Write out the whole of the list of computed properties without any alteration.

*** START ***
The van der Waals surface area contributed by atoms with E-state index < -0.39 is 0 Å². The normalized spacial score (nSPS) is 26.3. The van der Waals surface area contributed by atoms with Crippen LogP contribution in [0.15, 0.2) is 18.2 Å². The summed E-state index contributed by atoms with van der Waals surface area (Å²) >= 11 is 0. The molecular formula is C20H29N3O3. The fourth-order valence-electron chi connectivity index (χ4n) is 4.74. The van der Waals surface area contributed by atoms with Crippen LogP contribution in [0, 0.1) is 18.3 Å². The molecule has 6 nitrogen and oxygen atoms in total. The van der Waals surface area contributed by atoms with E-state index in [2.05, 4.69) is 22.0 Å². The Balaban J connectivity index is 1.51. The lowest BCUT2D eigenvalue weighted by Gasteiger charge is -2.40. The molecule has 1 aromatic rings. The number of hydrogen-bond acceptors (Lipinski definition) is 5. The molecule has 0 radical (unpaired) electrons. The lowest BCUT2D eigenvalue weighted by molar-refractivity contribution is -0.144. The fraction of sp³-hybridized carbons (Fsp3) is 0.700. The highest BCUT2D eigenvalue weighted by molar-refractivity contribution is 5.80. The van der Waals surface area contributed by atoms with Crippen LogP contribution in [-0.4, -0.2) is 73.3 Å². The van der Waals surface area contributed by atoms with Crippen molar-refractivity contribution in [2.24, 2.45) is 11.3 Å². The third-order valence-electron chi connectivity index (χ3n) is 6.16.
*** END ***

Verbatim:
The van der Waals surface area contributed by atoms with E-state index < -0.39 is 0 Å². The normalized spacial score (nSPS) is 26.3. The van der Waals surface area contributed by atoms with Crippen LogP contribution in [0.15, 0.2) is 18.2 Å². The summed E-state index contributed by atoms with van der Waals surface area (Å²) >= 11 is 0. The molecular formula is C20H29N3O3. The fourth-order valence-electron chi connectivity index (χ4n) is 4.74. The van der Waals surface area contributed by atoms with Crippen LogP contribution in [0, 0.1) is 18.3 Å². The molecule has 6 nitrogen and oxygen atoms in total. The van der Waals surface area contributed by atoms with E-state index in [2.05, 4.69) is 22.0 Å². The Balaban J connectivity index is 1.51. The lowest BCUT2D eigenvalue weighted by Gasteiger charge is -2.40. The molecule has 1 aromatic rings. The number of hydrogen-bond acceptors (Lipinski definition) is 5. The molecule has 0 radical (unpaired) electrons. The lowest BCUT2D eigenvalue weighted by molar-refractivity contribution is -0.144. The fraction of sp³-hybridized carbons (Fsp3) is 0.700. The highest BCUT2D eigenvalue weighted by molar-refractivity contribution is 5.80. The van der Waals surface area contributed by atoms with Crippen LogP contribution in [-0.4, -0.2) is 73.3 Å². The van der Waals surface area contributed by atoms with Crippen molar-refractivity contribution in [2.24, 2.45) is 11.3 Å². The third-order valence-electron chi connectivity index (χ3n) is 6.16.